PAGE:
Business has always faced change, but never more than today. And healthcare is one of the industries changing the most, especially with new legislation and critical needs of the aging population. Leaders must implement new programs while keeping the rest of the organization humming with the highest quality of care and efficiency. What they experience, with all of their responsibilities, could be characterized as a lot of NOISE.
Executives are trying to balance all of the balls in the air each day, working until all hours just to find themselves catching up on emails. Either they can’t keep up and are dealing with pressure or can’t keep up because of opportunities that must be captured in a small amount of time. Leaders have meetings upon meetings with the background pressure of cutting costs and increased competition. There isn’t an out to the NOISE in the near term. In fact, NOISE may be the consistent part of their roles. Controlling the NOISE may be the way to peace.
How to control the NOISE?
- Invest in leadership development across the board for leaders of others. I know it is counter intuitive to think about taking executives out of the workplace, right now, with the increased NOISE. However, with no visible break in the near future, there isn’t a better time than the present. Leadership development is getting very little attention because physicians, nurses and administrators don’t know what to do and they are swamped with their work. Learning what to do and how to handle change is critical. The challenge is finding the right programs to put them in for the shortest amount of time.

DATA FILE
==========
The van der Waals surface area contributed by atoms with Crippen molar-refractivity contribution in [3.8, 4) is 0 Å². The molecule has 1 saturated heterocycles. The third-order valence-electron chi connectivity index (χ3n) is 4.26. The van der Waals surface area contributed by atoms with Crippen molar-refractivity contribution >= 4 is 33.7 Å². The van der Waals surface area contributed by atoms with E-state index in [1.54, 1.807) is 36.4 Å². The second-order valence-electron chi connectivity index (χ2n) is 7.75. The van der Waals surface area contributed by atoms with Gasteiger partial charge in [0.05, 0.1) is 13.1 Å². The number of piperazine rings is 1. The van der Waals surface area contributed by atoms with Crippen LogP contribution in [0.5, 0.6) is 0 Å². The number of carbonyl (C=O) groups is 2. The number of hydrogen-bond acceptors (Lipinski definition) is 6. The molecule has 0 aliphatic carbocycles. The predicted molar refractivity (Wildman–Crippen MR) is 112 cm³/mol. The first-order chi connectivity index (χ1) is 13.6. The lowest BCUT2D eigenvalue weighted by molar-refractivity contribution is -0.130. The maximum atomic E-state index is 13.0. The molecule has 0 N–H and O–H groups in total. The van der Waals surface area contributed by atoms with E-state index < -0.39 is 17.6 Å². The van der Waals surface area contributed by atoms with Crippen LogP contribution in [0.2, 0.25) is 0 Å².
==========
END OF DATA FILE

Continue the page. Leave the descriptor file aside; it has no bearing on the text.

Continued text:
- Give leaders a confidant. A mentor or a coach that isn’t involved in a leader’s day to day world can be an unbiased source of an ear to listen to the craziness in their world. This coach can be the resource to share fears, stress or even new ideas. It can be very lonely to have incredible responsibility and not have a resource like this. Communicating and implementing change, supporting and listening to others and delegation are all skills needed to work through this NOISE. We need to support these healthcare leaders through this challenging and exciting time for survival for some and improvement for others.
Article by Jennifer Mackin.